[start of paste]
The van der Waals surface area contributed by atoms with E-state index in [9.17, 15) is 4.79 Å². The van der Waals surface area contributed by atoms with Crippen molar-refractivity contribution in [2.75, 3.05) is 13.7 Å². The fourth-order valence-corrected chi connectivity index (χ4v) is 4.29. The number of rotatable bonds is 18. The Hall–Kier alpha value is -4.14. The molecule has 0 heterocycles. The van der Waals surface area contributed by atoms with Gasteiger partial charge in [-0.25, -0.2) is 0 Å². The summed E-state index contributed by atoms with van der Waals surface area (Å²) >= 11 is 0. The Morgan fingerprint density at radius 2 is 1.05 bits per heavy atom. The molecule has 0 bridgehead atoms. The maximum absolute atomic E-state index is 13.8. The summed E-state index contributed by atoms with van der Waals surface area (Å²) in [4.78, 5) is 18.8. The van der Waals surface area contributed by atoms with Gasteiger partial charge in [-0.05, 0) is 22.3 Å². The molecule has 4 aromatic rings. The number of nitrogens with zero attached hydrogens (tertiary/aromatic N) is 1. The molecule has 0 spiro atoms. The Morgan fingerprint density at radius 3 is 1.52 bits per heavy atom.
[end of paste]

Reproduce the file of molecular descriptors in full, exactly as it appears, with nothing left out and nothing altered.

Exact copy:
The van der Waals surface area contributed by atoms with E-state index in [9.17, 15) is 4.79 Å². The van der Waals surface area contributed by atoms with Crippen molar-refractivity contribution in [2.75, 3.05) is 13.7 Å². The fourth-order valence-corrected chi connectivity index (χ4v) is 4.29. The number of rotatable bonds is 18. The Hall–Kier alpha value is -4.14. The molecule has 0 heterocycles. The van der Waals surface area contributed by atoms with Gasteiger partial charge in [-0.25, -0.2) is 0 Å². The summed E-state index contributed by atoms with van der Waals surface area (Å²) >= 11 is 0. The Morgan fingerprint density at radius 2 is 1.05 bits per heavy atom. The molecule has 0 bridgehead atoms. The maximum absolute atomic E-state index is 13.8. The summed E-state index contributed by atoms with van der Waals surface area (Å²) in [4.78, 5) is 18.8. The van der Waals surface area contributed by atoms with Gasteiger partial charge in [-0.05, 0) is 22.3 Å². The molecule has 4 aromatic rings. The number of nitrogens with zero attached hydrogens (tertiary/aromatic N) is 1. The molecule has 0 spiro atoms. The Morgan fingerprint density at radius 3 is 1.52 bits per heavy atom.